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Brain damage at birth: Time to let the genes tell the story

“Well, Mrs Dow,” said the curly haired, highly recommended child psychologist from Harley Street, as he sat in my kitchen – “you’ve got a problem. Your daughter is mentally handicapped.”

Our daughter Annie was 3 years and 4 months old at the time and still not speaking. Urged on by a concerned friend, I had called in an expert to assess her.

That day of reckoning was the 20th May 1994 and the beginning of our lifelong journey with a mentally handicapped child.

Today 22 years later we know that Annie has a unique chromosome deletion of 1p31, chromosome.

But the road to discovery and a diagnosis has not been straight forward, indeed at times frustrating as well as emotionally draining.

After further assessment at The Royal Hospital For Sick Children in Edinburgh, which took an unacceptable two years, the conclusion was ‘brain damage that occurred during pregnancy’ in 1997. A vague, inconclusive diagnosis that left us bewildered and with more follow up questions than there were answers. A third assessment in 2003 still failed to pinpoint the exact cause of Annie’s disabilities but now put us on the right track at the suggestion of Christopher Gillberg, Professor of Child and Adolescent Psychiatry, University of Gothenburg and the Gillberg Neuropsychiatry Centre, who suggested we test her for FISH 22q11.2.

Annie has, amongst other features; a high prominent nasal bridge, thin/long face, arachnodactyly, dyspraxia/apraxia, including gait apraxia, short attention span, extraordinary club shaped big toes and mental retardation.

Although she tested negative for FISH 22q11.2, we now felt the answer most probably would be found within the rapid unraveling of the human genome. It was agreed that David FitzPatrick, Professor of Genetics at The Institute for Genetics & Molecular Medicine in Edinburgh would keep Annie’s blood sample while waiting for better technology.

Four years later, a brown window envelope arrived (2nd class post) carrying the fundamental information of ‘a small but significant missing fragment on the short arm of Chromosome 1’.

25 genes are missing in Annie’s genome. The technique used was new then in 2007 and called array CGH and no other case with a deletion of this precise region of Chromosome 1 had been detected worldwide.

The code for Annie’s array CGH analysis is:
46,XX,arr cgh 1p31.1->1p31.3 (RP4-759M20->RP11-261J10) x 1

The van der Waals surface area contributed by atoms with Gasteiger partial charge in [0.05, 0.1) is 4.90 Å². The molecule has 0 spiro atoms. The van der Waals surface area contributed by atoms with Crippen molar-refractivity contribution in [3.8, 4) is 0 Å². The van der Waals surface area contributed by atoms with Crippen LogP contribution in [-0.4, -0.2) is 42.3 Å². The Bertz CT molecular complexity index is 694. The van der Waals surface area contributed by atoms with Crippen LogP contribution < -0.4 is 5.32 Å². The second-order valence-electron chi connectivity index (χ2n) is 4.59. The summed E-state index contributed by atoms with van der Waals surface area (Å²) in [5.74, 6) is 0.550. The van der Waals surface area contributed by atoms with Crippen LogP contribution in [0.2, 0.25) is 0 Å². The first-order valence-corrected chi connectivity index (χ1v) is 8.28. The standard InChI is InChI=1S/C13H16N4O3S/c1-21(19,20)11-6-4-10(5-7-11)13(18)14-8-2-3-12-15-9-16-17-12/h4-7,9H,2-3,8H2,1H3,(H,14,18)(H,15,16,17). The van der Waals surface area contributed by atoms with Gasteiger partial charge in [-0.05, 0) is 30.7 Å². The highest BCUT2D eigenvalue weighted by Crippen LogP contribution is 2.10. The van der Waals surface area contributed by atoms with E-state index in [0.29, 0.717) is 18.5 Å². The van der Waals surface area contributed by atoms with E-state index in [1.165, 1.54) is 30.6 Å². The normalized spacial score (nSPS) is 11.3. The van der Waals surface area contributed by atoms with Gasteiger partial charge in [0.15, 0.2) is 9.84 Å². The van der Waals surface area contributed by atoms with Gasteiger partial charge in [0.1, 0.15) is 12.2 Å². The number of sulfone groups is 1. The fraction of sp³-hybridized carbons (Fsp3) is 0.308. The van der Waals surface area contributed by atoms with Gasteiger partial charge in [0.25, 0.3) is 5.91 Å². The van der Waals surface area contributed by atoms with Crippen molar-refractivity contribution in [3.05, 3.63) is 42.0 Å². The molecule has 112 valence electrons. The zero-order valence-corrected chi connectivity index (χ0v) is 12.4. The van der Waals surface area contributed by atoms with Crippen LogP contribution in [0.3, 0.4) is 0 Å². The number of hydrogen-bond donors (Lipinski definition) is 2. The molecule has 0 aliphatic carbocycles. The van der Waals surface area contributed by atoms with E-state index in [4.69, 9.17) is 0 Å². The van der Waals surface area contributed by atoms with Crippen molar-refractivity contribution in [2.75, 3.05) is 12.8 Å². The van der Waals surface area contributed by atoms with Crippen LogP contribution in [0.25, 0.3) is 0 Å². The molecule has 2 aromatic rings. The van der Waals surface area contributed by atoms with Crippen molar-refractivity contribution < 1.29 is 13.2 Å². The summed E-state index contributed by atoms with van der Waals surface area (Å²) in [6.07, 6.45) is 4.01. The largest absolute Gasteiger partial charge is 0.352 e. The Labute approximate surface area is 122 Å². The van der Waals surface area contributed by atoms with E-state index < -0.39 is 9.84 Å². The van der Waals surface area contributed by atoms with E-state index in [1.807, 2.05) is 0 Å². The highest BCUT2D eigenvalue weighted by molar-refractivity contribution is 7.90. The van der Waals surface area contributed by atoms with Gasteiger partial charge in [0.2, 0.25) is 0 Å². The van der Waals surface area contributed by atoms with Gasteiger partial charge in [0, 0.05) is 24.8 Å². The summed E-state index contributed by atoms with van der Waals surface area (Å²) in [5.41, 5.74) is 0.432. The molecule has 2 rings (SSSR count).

Annie’s chromosome profile is unique so between the two professors and myself we named it ‘Annie’s syndrome.’

As a journalist and as the founder of Mindroom, I was very excited by the news. I felt we were right at the heart of a genetic detective novel. But as a mother, I and our family will always be up against a void in Annie’s genome of about six million base pairs of DNA, which is less than three per cent of the total length of Chromosome 1. That particular void is irreparable, and perhaps the upside of such an absolute is a blessing, as we are spared the hunt for a cure. But it is the other void, the further scientific understanding of what role those missing 25 genes would have played had Annie arrived in tact with a complete count of genes that needs to be filled. Professor FitzPatrick and his colleagues are at present unable to answer those questions, but a breakthrough is relatively imminent.

David FitzPatrick believes that within the next two years we may have a full map of all the single genes that can cause problems. And once we have that, we can start to understand how these work together – and whether there are shared features between affected individuals.

Although the bigger genomic picture might still elude us, a lot has been achieved in recent years thanks to advancing technology.

What initially took the Human Genome Project over a decade to do – can now be done in less than a week! Annie’s array in 2007 was numbered 1,954 (globally) –  today more than 301,000 arrays has been completed.

Despite that, we have not been able to find another ‘Annie’ and so she remains the only person in the world with that exact chromosome profile – and perhaps that is instead the emerging picture? That of individual chromosomal diversions rather than new syndromes discovered.

The DDD Study was set up in 2010 to help doctors understand why patients get developmental disorders. It’s a collaboration between David FitzPatrick at MRC Human Genetics Unit in Edinburgh, Dr Helen Firth at Addenbroke’s Hospital in Cambridge and Dr Matt Hurles and colleagues at the Wellcome Trust Sanger Institute. They have spent the past four years collecting DNA and clinical information from 14,000 undiagnosed children and adults in the UK with developmental disorders and their parents. The DDD team will be analysing (and re-analysing) all the genomic data from families in the study over the coming years to try to find a diagnosis for as many children as possible.

So far 4,300 have been analysed and a total of 40 per cent of those families have now been able to get a diagnosis.

Now, David FitzPatrick tells me, is a very exciting time to be a geneticist.
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